It is significant that the three main chapters that list spiritual gifts all do so in the context of the church body. This shows that although an individual may be involved in a witnessing or evangelism event on a personal level, as with Philip and the Ethiopian treasurer (Acts 8), we each have the responsibility to exercise our gifts through the church.
As we have seen already, whatever the church does, it must do under the authority and direction of the Holy Spirit. It is our responsibility to seek the will of God and to work in harmony with what the Spirit reveals. We must not fall into the trap of making plans and then seeking divine approval. Often we ask, “What can our church do for God?” We would do better to discover what God is already doing among His people and get involved with that.
What do Matthew 10:19, 20; Acts 13:4, 5; 16:6-7 tell us about how the disciples were directed by the Holy Spirit?
The disciples allowed the all-knowing Holy Spirit to direct their ministry. Sometimes they tried to enter a field of labor and were prevented by the Holy Spirit. Most probably Paul received a vision in which the Holy Spirit gave him specific instructions as to where the disciples were to work (see Acts 16:9-10).
Spiritual gifts must be used responsibly, and the best way to ensure this is for the receiver of a gift to maintain an open communication channel with the Spirit. We have a responsibility to maintain the unity of the church. If we are Spirit-led, there will be the desired unity. The Spirit directs individuals, and He directs the church. The direction He gives to one member, He gives to the whole church. The Spirit does not lead individuals away from the body.
When we have committed ourselves to the service of Christ, we can expect great things to happen as the Holy Spirit is poured out upon us. The key is for us, as individuals and as a church, to be ready to receive that which the Spirit gives.
|“God has set in the church different gifts. These are precious in their proper places, and all may act a part in the work of preparing a people for Christ’s soon coming.”—Ellen G. White, Gospel Workers, p. 481. Consider to what extent spiritual gifts are emphasized in your local church. What can you do to raise their profiles? “All men do not receive the same gifts, but to every servant of the Master some gift of the Spirit is promised.”—Ellen G. White, Christ’s Object Lessons, p. 327. How can we help encourage all church members to discover, develop, and use their spiritual gifts? Why is it important that we do so?|
|I N S I D E Story|
|A Home of HopeEddah watched the activity in the Masai camp nervously. It seemed that the whole clan had come to help her mother prepare for her wedding feast. But Eddah didn’t want to marry; she wanted to continue her studies. She is a bright girl and had completed several years of primary school several miles from her home. Then one day she was attacked and raped on her way to school. Even after Eddah realized that she was pregnant, she continued her studies, stopping only to have her baby.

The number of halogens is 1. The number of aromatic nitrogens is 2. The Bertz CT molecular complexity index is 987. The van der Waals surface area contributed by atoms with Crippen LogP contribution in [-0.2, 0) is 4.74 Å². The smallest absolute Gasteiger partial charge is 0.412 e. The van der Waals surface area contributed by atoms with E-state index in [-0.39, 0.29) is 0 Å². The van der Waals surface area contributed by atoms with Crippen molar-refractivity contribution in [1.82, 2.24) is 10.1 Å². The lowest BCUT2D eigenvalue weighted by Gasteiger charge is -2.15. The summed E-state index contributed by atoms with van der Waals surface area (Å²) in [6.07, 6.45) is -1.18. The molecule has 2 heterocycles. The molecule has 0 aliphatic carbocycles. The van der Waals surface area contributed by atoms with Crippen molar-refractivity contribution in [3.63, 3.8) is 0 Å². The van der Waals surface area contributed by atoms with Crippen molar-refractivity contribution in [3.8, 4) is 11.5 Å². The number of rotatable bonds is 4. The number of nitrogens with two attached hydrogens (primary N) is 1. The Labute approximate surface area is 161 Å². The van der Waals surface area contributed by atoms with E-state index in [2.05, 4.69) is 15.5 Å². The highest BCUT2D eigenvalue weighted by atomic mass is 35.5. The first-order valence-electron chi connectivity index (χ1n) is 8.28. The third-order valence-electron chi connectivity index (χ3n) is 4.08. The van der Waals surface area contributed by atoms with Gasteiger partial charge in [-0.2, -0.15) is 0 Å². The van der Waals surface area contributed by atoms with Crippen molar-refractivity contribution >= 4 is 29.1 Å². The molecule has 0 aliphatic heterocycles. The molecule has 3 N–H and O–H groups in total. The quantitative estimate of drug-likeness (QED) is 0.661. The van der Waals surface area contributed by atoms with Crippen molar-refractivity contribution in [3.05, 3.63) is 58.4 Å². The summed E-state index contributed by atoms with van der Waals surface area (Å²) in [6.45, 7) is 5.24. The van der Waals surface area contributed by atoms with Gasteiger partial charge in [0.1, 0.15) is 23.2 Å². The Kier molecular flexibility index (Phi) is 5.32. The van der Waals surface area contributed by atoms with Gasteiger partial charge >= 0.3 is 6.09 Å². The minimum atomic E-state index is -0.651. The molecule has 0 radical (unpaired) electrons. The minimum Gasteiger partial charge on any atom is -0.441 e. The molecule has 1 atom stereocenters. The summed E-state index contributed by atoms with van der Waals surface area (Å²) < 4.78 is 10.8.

Eddah wanted to return to school, but her father found a man who would marry her and take her baby. He already had several wives. The wedding would take place the next day; Eddah’s only hope was to run away to a school she’d heard about, Kajiado Adventist Education and Rehabilitation Center near Nairobi, Kenya, a self-supporting school operated by Adventist lay men and women.
When the women went to buy supplies for the wedding, Eddah wrapped her 4-month-old son in a blanket and set off to find the school. She walked more than 25 miles through bush country to the school.
Eddah and her baby arrived sunburned and dehydrated after their long walk. The matron fed them and listened as Eddah told her story. The matron agreed to take Eddah, but they had no facilities for her infant son. However there was an orphanage not far away.
Eddah’s family learned where she had gone. Her father was angry that she had run away, but he is proud that she is at the top of her class. Eddah will soon graduate from high school. “I want to study law,” Eddah says. “I want to fight for the rights of other girls to study and have a brighter future.”
Eddah’s family, like many Masai families, is learning that education is a better investment for their daughters than an early marriage.
Kajiado Adventist Education and Rehabilitation Center must find sponsors for more than 100 Masai girls whose families cannot or will not pay their tuition. The girls learn responsibility by sharing chores and caring for their personal needs. And while they study they learn to love and obey Jesus.
The work at Kajiado has changed the lives of dozens of Masai boys and girls over the past several years. Global Mission pioneers are being sent into the area to reach the Masai with God’s message of love. Your mission offerings help support this work in the farthest corners of the world.
Kajiado Adventist Education and Rehabilitation Center near Nairobi, Kenya, is a self-supporting school operated by Adventist lay members.
|Produced by the General Conference Office of Adventist Mission.
email: firstname.lastname@example.org website: www.adventistmission.org
Copyright © 2012 by the Office of the Adult Bible Study Guide, General Conference of Seventh-day Adventist. All Rights Reserved. For questions and concerns about the Study Guide, please contact the editor of the Bible Study Guide, Clifford Goldstein.